Taste of success
Owner at home in Calumet bakery
CALUMET — Since Ramonas Bakery opened for business last June, owner Courtney Tucker has had very little time to be bored. In fact, the business has been enjoying a steady increase since it opened just five months ago.
In addition to fresh bakeries and pies, Ramonas also serves drip coffee for those who enjoy a fresh cup with their baked goods.
Tucker, a native of Wisconsin, grew up around her grandmother’s business, which explains why she is at home in a bakery.
“My grandmother ran a bed and breakfast in the upstairs of her house and had a bakery in her basement,” said Tucker. “I spent a lot of time at Grandma’s house.”
Among the cookies and other goods one expects to find at a small bakery, Ramonas customers seem to have their preferences.
“People have really been enjoying the cinnamon rolls and eclaires and cream puffs,” sat Tucker. “People are starting to catch on to my pies.”
The bakery also has indoor seating, which is quite popular. While Tucker bags everything that is purchased to go, she says people are welcome to sit and munch.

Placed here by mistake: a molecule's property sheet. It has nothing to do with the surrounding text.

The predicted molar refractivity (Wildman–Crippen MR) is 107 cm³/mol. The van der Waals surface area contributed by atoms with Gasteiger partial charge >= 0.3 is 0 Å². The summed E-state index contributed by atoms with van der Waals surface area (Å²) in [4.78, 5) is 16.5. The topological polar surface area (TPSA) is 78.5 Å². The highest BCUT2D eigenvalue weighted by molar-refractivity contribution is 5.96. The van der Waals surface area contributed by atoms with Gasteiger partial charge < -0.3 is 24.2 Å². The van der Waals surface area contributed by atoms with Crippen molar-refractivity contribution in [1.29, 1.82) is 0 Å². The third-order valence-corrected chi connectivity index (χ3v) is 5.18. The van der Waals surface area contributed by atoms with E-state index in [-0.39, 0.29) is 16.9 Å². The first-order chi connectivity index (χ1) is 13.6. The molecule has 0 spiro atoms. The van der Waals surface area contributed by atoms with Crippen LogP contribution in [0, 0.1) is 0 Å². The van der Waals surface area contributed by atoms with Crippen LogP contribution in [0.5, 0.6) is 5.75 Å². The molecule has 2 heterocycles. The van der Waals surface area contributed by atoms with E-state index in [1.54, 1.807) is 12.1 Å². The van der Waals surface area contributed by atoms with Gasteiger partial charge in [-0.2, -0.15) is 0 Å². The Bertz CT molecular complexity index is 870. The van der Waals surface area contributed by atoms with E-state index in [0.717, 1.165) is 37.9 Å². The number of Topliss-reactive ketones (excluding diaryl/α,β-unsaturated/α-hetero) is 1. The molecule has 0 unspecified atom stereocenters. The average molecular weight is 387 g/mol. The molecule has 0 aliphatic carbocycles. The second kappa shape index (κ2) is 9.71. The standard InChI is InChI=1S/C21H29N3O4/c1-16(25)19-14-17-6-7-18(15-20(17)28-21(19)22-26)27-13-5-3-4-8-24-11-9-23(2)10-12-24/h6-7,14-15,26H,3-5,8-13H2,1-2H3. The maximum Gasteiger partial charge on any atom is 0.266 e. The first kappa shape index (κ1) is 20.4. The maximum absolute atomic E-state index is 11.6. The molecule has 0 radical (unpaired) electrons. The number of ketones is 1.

From the outside, the building looks deceivingly large. Inside, it is actually quite small.
The structure was originally a Sinclair filling station, built and operated by Italian immigrant, Armido Tambellini and his wife, Anna. Together, they raised two sons, Edward and Floyd.
According to the Keweenaw National Historic Park website, before the filling station was built, the Tambellinis’ saloon building was located on this site, but it was moved north to make way for the filling station.
Today, the dining area is located where the auto repair section of the business was but since then, the interior has been renovated to give an old-fashioned, warm and inviting atmosphere that is appreciated on winter days like those just experienced last week.